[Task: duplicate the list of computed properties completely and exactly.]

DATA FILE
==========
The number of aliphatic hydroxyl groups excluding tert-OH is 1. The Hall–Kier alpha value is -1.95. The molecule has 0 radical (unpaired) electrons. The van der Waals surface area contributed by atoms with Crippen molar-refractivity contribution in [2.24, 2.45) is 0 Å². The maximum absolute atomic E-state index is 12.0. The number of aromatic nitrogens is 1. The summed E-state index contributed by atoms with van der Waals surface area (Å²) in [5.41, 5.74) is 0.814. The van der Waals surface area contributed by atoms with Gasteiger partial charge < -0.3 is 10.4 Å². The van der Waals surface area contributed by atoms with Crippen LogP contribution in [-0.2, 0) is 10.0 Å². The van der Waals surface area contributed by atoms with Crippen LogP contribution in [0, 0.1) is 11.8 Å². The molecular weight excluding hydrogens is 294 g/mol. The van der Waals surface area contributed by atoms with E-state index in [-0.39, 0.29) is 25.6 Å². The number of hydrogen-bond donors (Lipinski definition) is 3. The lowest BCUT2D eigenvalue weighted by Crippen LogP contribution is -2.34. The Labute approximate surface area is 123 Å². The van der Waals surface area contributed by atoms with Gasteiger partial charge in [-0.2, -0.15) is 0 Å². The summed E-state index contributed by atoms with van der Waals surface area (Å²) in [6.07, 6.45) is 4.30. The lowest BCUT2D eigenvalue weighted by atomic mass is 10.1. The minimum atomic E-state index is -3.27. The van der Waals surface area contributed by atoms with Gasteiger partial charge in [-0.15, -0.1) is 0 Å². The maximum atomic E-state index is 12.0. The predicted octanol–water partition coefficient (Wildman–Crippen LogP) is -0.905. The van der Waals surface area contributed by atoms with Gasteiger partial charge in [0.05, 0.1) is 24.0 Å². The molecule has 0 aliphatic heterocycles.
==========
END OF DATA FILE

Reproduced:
The number of aliphatic hydroxyl groups excluding tert-OH is 1. The Hall–Kier alpha value is -1.95. The molecule has 0 radical (unpaired) electrons. The van der Waals surface area contributed by atoms with Crippen molar-refractivity contribution in [2.24, 2.45) is 0 Å². The maximum absolute atomic E-state index is 12.0. The number of aromatic nitrogens is 1. The summed E-state index contributed by atoms with van der Waals surface area (Å²) in [5.41, 5.74) is 0.814. The van der Waals surface area contributed by atoms with Gasteiger partial charge < -0.3 is 10.4 Å². The van der Waals surface area contributed by atoms with Crippen LogP contribution in [-0.2, 0) is 10.0 Å². The van der Waals surface area contributed by atoms with Crippen LogP contribution in [0, 0.1) is 11.8 Å². The molecular weight excluding hydrogens is 294 g/mol. The van der Waals surface area contributed by atoms with E-state index in [-0.39, 0.29) is 25.6 Å². The number of hydrogen-bond donors (Lipinski definition) is 3. The lowest BCUT2D eigenvalue weighted by Crippen LogP contribution is -2.34. The Labute approximate surface area is 123 Å². The van der Waals surface area contributed by atoms with Gasteiger partial charge in [-0.2, -0.15) is 0 Å². The summed E-state index contributed by atoms with van der Waals surface area (Å²) in [6.07, 6.45) is 4.30. The lowest BCUT2D eigenvalue weighted by atomic mass is 10.1. The minimum atomic E-state index is -3.27. The van der Waals surface area contributed by atoms with Gasteiger partial charge in [-0.15, -0.1) is 0 Å². The maximum atomic E-state index is 12.0. The predicted octanol–water partition coefficient (Wildman–Crippen LogP) is -0.905. The van der Waals surface area contributed by atoms with Gasteiger partial charge in [0.05, 0.1) is 24.0 Å². The molecule has 0 aliphatic heterocycles.